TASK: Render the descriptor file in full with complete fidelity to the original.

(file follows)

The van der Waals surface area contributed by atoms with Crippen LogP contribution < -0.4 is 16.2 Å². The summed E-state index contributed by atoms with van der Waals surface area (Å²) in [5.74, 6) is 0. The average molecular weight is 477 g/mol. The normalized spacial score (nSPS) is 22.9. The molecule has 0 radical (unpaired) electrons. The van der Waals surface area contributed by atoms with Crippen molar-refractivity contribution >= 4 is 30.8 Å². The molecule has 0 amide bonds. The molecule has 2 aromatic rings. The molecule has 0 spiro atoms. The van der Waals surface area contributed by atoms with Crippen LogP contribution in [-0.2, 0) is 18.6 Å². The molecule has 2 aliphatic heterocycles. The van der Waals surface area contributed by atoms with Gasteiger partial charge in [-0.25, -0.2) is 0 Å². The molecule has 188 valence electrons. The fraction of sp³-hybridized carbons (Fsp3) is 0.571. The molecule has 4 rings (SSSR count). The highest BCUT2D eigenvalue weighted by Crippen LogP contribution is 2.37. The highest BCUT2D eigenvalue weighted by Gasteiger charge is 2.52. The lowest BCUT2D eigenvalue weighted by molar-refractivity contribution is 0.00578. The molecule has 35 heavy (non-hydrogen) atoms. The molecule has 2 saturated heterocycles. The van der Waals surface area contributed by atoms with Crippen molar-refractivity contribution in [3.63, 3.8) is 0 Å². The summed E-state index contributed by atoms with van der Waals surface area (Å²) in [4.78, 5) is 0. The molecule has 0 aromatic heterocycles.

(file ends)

The van der Waals surface area contributed by atoms with Crippen LogP contribution < -0.4 is 16.2 Å². The summed E-state index contributed by atoms with van der Waals surface area (Å²) in [5.74, 6) is 0. The average molecular weight is 477 g/mol. The normalized spacial score (nSPS) is 22.9. The molecule has 0 radical (unpaired) electrons. The van der Waals surface area contributed by atoms with Crippen molar-refractivity contribution >= 4 is 30.8 Å². The molecule has 0 amide bonds. The molecule has 2 aromatic rings. The molecule has 0 spiro atoms. The van der Waals surface area contributed by atoms with Crippen LogP contribution in [-0.2, 0) is 18.6 Å². The molecule has 2 aliphatic heterocycles. The van der Waals surface area contributed by atoms with Gasteiger partial charge in [-0.25, -0.2) is 0 Å². The molecule has 188 valence electrons. The fraction of sp³-hybridized carbons (Fsp3) is 0.571. The molecule has 4 rings (SSSR count). The highest BCUT2D eigenvalue weighted by Crippen LogP contribution is 2.37. The highest BCUT2D eigenvalue weighted by Gasteiger charge is 2.52. The lowest BCUT2D eigenvalue weighted by molar-refractivity contribution is 0.00578. The molecule has 35 heavy (non-hydrogen) atoms. The molecule has 2 saturated heterocycles. The van der Waals surface area contributed by atoms with Crippen molar-refractivity contribution in [3.63, 3.8) is 0 Å². The summed E-state index contributed by atoms with van der Waals surface area (Å²) in [4.78, 5) is 0. The molecule has 0 aromatic heterocycles.